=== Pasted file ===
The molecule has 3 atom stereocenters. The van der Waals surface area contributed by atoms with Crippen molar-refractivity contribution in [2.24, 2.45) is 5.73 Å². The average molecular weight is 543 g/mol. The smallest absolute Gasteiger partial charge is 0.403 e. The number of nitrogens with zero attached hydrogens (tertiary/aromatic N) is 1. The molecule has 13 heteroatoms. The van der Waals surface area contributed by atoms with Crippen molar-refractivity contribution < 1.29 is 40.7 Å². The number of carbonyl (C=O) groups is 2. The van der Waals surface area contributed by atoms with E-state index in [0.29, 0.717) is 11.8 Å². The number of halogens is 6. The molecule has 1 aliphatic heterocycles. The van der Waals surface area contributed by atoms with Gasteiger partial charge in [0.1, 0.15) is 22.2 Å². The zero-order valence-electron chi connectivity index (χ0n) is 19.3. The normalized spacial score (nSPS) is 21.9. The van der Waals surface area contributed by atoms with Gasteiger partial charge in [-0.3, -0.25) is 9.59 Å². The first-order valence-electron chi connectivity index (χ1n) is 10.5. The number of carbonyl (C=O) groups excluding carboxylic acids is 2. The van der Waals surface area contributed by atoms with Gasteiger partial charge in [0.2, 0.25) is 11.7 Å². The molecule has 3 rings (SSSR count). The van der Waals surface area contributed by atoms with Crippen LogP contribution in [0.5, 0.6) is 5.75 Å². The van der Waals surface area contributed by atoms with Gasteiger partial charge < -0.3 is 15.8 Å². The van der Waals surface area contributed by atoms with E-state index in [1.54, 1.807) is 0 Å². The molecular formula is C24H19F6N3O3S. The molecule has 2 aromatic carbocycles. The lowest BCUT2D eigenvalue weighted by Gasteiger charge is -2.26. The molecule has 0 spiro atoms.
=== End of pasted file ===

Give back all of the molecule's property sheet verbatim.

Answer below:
The molecule has 3 atom stereocenters. The van der Waals surface area contributed by atoms with Crippen molar-refractivity contribution in [2.24, 2.45) is 5.73 Å². The average molecular weight is 543 g/mol. The smallest absolute Gasteiger partial charge is 0.403 e. The number of nitrogens with zero attached hydrogens (tertiary/aromatic N) is 1. The molecule has 13 heteroatoms. The van der Waals surface area contributed by atoms with Crippen molar-refractivity contribution < 1.29 is 40.7 Å². The number of carbonyl (C=O) groups is 2. The van der Waals surface area contributed by atoms with E-state index in [0.29, 0.717) is 11.8 Å². The number of halogens is 6. The molecule has 1 aliphatic heterocycles. The van der Waals surface area contributed by atoms with Gasteiger partial charge in [0.1, 0.15) is 22.2 Å². The zero-order valence-electron chi connectivity index (χ0n) is 19.3. The normalized spacial score (nSPS) is 21.9. The van der Waals surface area contributed by atoms with Gasteiger partial charge in [-0.3, -0.25) is 9.59 Å². The first-order valence-electron chi connectivity index (χ1n) is 10.5. The number of carbonyl (C=O) groups excluding carboxylic acids is 2. The van der Waals surface area contributed by atoms with Gasteiger partial charge in [0.2, 0.25) is 11.7 Å². The molecule has 3 rings (SSSR count). The van der Waals surface area contributed by atoms with Crippen LogP contribution in [0.5, 0.6) is 5.75 Å². The van der Waals surface area contributed by atoms with Gasteiger partial charge < -0.3 is 15.8 Å². The van der Waals surface area contributed by atoms with E-state index in [1.54, 1.807) is 0 Å². The molecular formula is C24H19F6N3O3S. The molecule has 2 aromatic carbocycles. The lowest BCUT2D eigenvalue weighted by Gasteiger charge is -2.26. The molecule has 0 spiro atoms.